A GOP immigration reform bill set for a vote on Wednesday would triple the annual cap on seasonal guest worker visas, one of several business-friendly provisions intended to make the compromise package more palatable to moderate Republicans.
The so-called “compromise bill” from the House GOP caucus is the result of weeks of deliberations between conservatives, moderates and party leadership. It was scheduled for a vote Friday, but Speaker of the House Paul Ryan tabled the bill after complaints from the House Freedom Caucus and other conservatives.
In an effort to give both immigration restrictionists and pro-business lawmakers something to take home, Rep. Bob Goodlatte filed a 116-page amendment late Monday night that trades mandatory e-Verify for a massive expansion of foreign guest worker visas.
One guest worker provision concerns the H-2B visa program, which allows U.S. companies to bring in foreign workers for seasonal jobs in industries such as landscaping, forestry, seafood processing, and tourism. The program has come under closer scrutiny under President Donald Trump, who has taken a more skeptical view of guest worker programs than typical Republican administrations.
Under current law, the annual cap on H-2B visas is set at 66,000, with an option given to the secretary of homeland security to unilaterally raise the cap to roughly 120,000. The latest version of the GOP bill — negotiated primarily by Reps. Goodlatte, Carlos Curbelo of Florida, Michael McCaul of Texas and Jeff Denham of California — changes this policy by reinstating the returning worker exemption.
Goodlatte’s amendment would allow any H-2B worker who came in either of the last two fiscal years not to be counted against the current year’s cap, potentially tripling the annual limit. The provision is likely to be cheered by industry groups, who complained that Department of Homeland Security Secretary Kirstjen Nielsen’s recent H-2B expansion was too little and too late to address supposed seasonal labor shortages. (RELATED: DHS Authorizes 15,000 Extra Guest Worker Visas)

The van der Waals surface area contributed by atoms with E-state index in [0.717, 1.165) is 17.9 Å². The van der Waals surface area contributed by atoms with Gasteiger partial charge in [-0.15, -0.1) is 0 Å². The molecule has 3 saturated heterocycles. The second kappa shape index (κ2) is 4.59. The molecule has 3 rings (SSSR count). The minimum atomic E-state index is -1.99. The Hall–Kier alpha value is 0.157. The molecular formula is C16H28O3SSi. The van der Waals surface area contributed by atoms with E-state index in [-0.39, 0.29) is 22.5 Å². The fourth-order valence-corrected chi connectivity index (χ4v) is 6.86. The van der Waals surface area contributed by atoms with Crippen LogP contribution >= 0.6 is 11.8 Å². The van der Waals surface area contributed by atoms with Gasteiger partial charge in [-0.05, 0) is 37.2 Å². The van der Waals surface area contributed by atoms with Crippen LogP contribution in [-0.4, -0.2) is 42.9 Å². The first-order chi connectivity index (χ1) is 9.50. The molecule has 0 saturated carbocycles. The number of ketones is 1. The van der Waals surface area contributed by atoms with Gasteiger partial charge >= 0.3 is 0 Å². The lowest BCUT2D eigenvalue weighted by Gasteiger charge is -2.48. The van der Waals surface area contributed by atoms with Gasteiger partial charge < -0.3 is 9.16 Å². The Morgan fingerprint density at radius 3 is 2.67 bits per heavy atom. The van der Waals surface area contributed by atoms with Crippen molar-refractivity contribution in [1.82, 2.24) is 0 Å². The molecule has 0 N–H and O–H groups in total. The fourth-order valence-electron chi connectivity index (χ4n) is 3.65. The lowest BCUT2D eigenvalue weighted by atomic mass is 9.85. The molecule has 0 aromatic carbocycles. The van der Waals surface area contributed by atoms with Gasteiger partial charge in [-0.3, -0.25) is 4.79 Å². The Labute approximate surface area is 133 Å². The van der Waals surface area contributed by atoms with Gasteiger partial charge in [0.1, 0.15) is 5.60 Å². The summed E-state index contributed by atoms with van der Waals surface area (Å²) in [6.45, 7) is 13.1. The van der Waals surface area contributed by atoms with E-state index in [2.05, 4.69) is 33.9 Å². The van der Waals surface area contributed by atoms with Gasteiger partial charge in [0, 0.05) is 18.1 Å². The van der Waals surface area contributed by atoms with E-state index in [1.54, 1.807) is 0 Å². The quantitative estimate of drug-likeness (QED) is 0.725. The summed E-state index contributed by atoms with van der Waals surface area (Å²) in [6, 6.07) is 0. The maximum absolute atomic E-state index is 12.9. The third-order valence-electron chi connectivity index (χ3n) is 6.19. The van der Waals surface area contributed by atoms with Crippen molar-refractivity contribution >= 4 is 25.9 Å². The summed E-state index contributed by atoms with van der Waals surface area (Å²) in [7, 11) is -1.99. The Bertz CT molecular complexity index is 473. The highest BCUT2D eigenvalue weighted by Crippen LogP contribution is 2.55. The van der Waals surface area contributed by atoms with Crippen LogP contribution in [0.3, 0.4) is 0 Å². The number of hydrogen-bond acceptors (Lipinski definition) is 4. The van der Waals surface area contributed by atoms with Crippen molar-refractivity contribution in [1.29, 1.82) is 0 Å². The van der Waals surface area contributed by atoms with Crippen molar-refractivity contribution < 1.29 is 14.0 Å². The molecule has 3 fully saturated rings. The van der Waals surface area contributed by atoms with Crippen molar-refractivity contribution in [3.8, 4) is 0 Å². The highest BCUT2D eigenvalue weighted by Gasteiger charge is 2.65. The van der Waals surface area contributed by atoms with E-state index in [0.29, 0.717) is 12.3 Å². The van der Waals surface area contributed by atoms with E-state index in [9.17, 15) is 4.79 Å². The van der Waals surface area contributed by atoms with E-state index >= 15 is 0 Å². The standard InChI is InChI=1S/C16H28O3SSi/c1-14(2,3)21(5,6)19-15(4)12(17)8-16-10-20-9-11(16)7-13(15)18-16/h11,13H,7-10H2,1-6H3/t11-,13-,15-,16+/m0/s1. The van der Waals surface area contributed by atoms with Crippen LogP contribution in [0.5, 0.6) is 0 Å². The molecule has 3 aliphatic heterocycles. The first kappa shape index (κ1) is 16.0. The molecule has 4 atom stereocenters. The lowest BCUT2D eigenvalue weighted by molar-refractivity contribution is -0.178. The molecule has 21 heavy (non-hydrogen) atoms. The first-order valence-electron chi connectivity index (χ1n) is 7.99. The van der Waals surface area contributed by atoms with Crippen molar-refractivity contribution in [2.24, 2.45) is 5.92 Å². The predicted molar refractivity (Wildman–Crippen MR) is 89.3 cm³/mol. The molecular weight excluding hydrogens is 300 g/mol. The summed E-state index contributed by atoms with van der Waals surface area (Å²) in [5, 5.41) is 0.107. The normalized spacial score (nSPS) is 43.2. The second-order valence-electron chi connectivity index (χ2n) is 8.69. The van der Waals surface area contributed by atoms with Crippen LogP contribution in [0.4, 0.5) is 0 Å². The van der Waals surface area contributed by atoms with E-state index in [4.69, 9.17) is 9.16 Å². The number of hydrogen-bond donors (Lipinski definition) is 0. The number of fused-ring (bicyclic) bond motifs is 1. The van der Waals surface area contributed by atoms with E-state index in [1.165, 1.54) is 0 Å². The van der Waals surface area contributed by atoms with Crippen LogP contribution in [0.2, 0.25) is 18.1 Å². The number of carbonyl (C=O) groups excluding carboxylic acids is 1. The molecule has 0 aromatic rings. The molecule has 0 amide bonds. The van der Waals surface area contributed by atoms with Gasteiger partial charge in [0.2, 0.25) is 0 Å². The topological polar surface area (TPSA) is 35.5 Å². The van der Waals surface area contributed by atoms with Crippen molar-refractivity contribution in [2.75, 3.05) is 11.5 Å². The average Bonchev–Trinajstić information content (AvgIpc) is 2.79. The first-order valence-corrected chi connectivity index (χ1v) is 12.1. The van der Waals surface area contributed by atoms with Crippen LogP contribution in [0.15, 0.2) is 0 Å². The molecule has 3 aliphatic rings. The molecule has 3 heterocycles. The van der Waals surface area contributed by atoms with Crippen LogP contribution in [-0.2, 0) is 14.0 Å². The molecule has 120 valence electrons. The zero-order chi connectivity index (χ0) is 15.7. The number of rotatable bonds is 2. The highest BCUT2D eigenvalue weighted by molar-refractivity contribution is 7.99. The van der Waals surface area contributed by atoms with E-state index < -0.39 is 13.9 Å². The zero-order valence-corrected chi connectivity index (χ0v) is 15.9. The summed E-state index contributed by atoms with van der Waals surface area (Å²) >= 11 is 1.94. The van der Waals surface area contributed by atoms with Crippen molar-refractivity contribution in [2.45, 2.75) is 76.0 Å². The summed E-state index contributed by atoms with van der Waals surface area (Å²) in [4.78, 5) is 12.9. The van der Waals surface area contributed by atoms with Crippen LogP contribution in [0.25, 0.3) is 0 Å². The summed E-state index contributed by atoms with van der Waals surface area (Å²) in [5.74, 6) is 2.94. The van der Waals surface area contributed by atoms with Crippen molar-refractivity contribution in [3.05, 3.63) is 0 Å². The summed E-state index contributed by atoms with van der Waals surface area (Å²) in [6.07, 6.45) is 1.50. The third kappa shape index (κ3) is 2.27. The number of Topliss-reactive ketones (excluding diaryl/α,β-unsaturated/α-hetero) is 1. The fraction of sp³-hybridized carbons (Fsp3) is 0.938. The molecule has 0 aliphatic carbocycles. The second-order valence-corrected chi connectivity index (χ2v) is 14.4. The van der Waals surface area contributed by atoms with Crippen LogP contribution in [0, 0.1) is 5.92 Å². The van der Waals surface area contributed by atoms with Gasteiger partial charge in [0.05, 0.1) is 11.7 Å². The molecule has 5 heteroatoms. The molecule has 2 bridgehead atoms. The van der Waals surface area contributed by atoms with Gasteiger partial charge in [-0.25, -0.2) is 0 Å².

The Goodlatte proposal also creates an entirely new agricultural guest worker program to replace the current H-2A visa. It would allow U.S. farmers and food processors to hire up to 450,000 foreign workers over three years under a new visa known as the H-2C, assuming the businesses couldn’t find American workers to do those jobs. Additionally, the H-2C provision includes an “automatic escalator” to increase visas for non-meat and poultry processing jobs if the annual cap is ever reached, according to a fact sheet from Goodlatte’s office.
In exchange for the guest worker expansion, Goodlatte’s amendment tacks on the mandatory use of e-Verify, an online system that allows employers to confirm the work eligibility of potential employees. The proposal gives large companies — those with 10,000 or more employees — six months to implement E-Verify, reports Politico.
Smaller firms and agricultural companies would have between one and two years to phase in the program, depending on the number of people they employ.
Immigration hawks have long sought mandatory E-Verify in any immigration reform bill, especially those that would give amnesty to so-called “Dreamers” — illegal immigrants brought to the U.S. as children. Goodlatte’s inclusion of E-Verify is aimed at House conservatives concerned about the compromise bill’s granting of legal status and work permits to roughly 1.8 million Dreamers, nearly three times more than the number of people who received protections under the Deferred Action for Childhood Arrivals (DACA) program.
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